20th June 2019

This World Refugee Day we are sharing stories of mothers living in Gihembe refugee camp, Rwanda, who are using savings groups to improve their lives and plan for the future.

One of these mothers is 35-year-old Speciose, who is one of 68 million forcibly displaced people in the world.

We met Speciose through an organisation Comic Relief funds with Jersey Overseas Aid in Rwanda – the United Nations Capital Development Fund (UNCDF) – because she has used savings groups (thanks to Plan International) to help rebuild her life. Our new funding will help more women like this join groups in the very near future.

Speciose fled conflict in the Democratic Republic of Congo (DRC) when she was just a child and arrived in Rwanda, having lost everything and unsure of how she was going to support herself. Now Speciose is a single-mother to four children and lives with her mother who she also supports in Gihembe refugee camp. 

“I came here because I was fleeing the war, we arrived here [Gihembe] in December 1997 and I came alone. 

 “My eldest child is 12 years old, the second born is nine, the third is four, and the last one is two years old. It is very difficult to maintain all of these four children. It is me alone, I do not live with my husband.”

Life in the camp – which is home to nearly 13,000 people, the majority of whom have also fled conflict from DRC – is very difficult and residents face many challenges. There is a lack of space and shelter for the growing population; people don’t have access to electricity in their homes; access to water is limited; and opportunities for people to find work and earn an income are scarce. Speciose has been able to find work, but it’s not always guaranteed.

“I wake up very early in the morning every day and go for water. We are normally given water at 6 in the morning. I then come back and prepare porridge for my children and then they go to school. Most of the work I do is temporary work, like giving support to the construction workers. I don’t have something permanently, I just work when something comes up. When I don’t have any work to do for that day, I engage in my community work, wash clothing and prepare lunch for my children.”

Three years ago, Speciose’s children were diagnosed with malnutrition. To help provide more nutritious food for her children, she was encouraged to join a community savings group. 

She said: “At first, I was a bit sceptical about the benefits I would get from the group, but I joined on the basis of the encouragement I received. It has really brought a lot of change for my family.”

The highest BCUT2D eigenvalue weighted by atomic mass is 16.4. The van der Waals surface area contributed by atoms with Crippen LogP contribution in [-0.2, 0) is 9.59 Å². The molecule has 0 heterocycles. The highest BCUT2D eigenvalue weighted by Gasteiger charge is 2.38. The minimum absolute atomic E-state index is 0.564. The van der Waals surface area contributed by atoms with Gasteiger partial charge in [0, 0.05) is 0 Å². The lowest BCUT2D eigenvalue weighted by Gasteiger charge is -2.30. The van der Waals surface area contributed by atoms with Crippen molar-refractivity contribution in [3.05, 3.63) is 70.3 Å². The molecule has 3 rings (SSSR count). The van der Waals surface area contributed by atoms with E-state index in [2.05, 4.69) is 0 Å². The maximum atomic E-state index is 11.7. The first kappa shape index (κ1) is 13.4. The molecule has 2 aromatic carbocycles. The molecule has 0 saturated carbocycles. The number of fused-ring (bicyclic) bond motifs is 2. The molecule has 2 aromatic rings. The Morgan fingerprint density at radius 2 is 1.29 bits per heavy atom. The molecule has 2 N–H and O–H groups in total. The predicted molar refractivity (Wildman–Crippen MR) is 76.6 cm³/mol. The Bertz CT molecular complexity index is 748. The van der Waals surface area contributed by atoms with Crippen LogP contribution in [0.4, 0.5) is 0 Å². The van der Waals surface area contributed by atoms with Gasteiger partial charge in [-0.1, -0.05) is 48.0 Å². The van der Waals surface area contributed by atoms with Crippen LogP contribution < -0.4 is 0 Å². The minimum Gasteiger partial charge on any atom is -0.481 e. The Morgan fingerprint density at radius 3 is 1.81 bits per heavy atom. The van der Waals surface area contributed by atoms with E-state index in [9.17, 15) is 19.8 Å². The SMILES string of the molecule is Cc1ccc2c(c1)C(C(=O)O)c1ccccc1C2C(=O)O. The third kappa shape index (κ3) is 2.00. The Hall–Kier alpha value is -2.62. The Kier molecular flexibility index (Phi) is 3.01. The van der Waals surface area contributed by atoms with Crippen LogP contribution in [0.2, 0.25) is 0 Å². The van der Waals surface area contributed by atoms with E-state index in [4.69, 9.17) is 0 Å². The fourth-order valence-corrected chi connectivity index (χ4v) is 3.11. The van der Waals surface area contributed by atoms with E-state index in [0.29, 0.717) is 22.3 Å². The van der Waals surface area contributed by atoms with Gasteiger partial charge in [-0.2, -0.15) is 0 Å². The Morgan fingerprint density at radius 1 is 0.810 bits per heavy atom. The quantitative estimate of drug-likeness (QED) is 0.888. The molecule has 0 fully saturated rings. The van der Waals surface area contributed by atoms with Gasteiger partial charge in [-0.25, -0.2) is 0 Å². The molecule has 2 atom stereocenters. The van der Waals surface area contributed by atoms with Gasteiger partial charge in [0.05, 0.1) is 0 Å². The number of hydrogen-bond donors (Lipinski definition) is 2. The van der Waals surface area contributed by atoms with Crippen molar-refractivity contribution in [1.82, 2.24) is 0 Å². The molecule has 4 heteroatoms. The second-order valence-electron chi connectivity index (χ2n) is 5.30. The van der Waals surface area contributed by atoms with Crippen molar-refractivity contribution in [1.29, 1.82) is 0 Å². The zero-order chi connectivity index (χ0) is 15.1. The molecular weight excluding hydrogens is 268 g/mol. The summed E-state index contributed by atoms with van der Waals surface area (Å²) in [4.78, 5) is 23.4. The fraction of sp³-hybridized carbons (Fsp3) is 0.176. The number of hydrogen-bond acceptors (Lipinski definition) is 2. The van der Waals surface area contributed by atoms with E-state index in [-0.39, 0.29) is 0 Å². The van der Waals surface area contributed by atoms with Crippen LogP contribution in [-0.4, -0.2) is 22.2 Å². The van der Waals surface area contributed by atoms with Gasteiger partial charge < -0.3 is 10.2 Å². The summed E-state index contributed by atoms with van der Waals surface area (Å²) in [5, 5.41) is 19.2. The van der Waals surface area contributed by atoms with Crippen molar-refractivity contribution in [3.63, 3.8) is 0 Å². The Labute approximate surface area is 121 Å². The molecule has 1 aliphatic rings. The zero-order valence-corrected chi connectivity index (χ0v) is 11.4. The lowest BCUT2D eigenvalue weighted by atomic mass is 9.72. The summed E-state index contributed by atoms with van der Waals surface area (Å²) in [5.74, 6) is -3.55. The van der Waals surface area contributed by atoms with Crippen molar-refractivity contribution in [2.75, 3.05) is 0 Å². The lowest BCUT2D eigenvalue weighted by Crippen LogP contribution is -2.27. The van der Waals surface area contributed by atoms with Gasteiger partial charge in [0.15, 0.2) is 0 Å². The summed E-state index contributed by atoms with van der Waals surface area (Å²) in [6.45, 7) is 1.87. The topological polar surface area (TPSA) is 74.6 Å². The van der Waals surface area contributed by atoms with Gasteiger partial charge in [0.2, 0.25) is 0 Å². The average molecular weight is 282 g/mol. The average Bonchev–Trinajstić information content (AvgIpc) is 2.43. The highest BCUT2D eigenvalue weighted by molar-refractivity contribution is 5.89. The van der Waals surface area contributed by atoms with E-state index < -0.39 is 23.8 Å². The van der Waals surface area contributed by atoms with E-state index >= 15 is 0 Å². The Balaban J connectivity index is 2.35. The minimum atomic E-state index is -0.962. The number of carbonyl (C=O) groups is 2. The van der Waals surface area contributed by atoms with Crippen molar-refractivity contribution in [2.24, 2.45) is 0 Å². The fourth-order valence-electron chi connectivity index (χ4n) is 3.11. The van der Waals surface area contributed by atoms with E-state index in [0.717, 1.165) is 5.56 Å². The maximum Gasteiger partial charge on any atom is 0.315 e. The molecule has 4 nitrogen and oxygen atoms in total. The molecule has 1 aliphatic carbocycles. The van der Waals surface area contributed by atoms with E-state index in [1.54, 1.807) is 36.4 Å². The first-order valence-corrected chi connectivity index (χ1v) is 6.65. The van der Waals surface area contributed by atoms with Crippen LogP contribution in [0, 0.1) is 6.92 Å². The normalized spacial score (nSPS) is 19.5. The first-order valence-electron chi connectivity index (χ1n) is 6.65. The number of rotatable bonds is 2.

The introduction of savings groups to the camp was vital for Speciose and her family as it meant she could access a loan to help feed her children and pay for the important vitamins they needed. Each week she contributes 200-1,000 Rwandan francs into a shared pot. The money is then used to give out loans to members of the group which must be repaid with a small amount of interest. During the cycle of the savings group, the pot of money of money grows as do members savings. By increasing their savings and the opportunities to access loans, members are able to increase their financial resilience and become more secure.

“The nutritional status of my children improved, as I managed to buy three chickens that gave me eggs on which I fed them, which improved their health. I also managed to buy clothes for myself and sweaters as part of the school uniform for my children, and a loan for my children.

“The main dream I have from the savings group is to expand my business. With the savings group, I normally get short loans and I buy tomatoes. I bring them home and sell them, usually making a profit of about 1,200 francs. I would like to join the main market in the camp which is better than what I’m doing at home.

“I used to be perpetually indebted, but now I no longer indebted. I get a loan, do my business, buy food for my children.

“When we finish the savings group activities we go into parents evening, where we talk about our families and how we can do it better. I enjoy being with others in the group – we socialise. I’m extremely happy with the step I have made in my life. It has really brought a lot of change for my family.” 

Savings groups are so important to members like Speciose. They create opportunities to cover unexpected medical emergency costs, such as buying vitamins for their children; give members the chance to pay for their family’s education and healthcare; and the chance to invest in decisions that have the potential to change lives, via savings and loans.

Funding from the Comic Relief and Jersey Overseas Aid partnership to UNCDF is supporting refugees to access basic financial services, some for the first time since being displaced from their home country. This funding will help set up more savings groups for women, like Speciose, and young people living in refugee camps across Rwanda.